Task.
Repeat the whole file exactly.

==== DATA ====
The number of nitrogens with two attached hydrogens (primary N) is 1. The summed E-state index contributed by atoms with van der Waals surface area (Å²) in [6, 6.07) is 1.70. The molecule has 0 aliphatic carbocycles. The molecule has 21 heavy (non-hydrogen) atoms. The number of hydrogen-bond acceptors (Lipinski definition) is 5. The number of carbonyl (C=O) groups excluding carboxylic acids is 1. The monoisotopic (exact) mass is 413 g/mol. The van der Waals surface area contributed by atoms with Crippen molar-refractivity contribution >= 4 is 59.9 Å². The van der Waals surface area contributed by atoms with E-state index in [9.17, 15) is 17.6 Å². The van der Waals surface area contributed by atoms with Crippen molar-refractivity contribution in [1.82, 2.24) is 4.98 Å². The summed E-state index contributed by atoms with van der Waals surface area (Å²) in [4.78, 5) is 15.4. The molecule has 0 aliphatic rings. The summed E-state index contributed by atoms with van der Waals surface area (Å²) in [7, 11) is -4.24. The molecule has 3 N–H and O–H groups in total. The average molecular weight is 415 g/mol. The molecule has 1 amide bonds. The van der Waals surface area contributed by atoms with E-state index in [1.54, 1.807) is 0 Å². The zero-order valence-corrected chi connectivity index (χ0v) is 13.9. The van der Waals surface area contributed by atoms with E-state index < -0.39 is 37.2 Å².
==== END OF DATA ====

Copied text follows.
The number of nitrogens with two attached hydrogens (primary N) is 1. The summed E-state index contributed by atoms with van der Waals surface area (Å²) in [6, 6.07) is 1.70. The molecule has 0 aliphatic carbocycles. The molecule has 21 heavy (non-hydrogen) atoms. The number of hydrogen-bond acceptors (Lipinski definition) is 5. The number of carbonyl (C=O) groups excluding carboxylic acids is 1. The monoisotopic (exact) mass is 413 g/mol. The van der Waals surface area contributed by atoms with Crippen molar-refractivity contribution >= 4 is 59.9 Å². The van der Waals surface area contributed by atoms with E-state index in [9.17, 15) is 17.6 Å². The van der Waals surface area contributed by atoms with Crippen molar-refractivity contribution in [1.82, 2.24) is 4.98 Å². The summed E-state index contributed by atoms with van der Waals surface area (Å²) in [4.78, 5) is 15.4. The molecule has 0 aliphatic rings. The summed E-state index contributed by atoms with van der Waals surface area (Å²) in [7, 11) is -4.24. The molecule has 3 N–H and O–H groups in total. The average molecular weight is 415 g/mol. The molecule has 1 amide bonds. The van der Waals surface area contributed by atoms with E-state index in [1.54, 1.807) is 0 Å². The zero-order valence-corrected chi connectivity index (χ0v) is 13.9. The van der Waals surface area contributed by atoms with E-state index < -0.39 is 37.2 Å².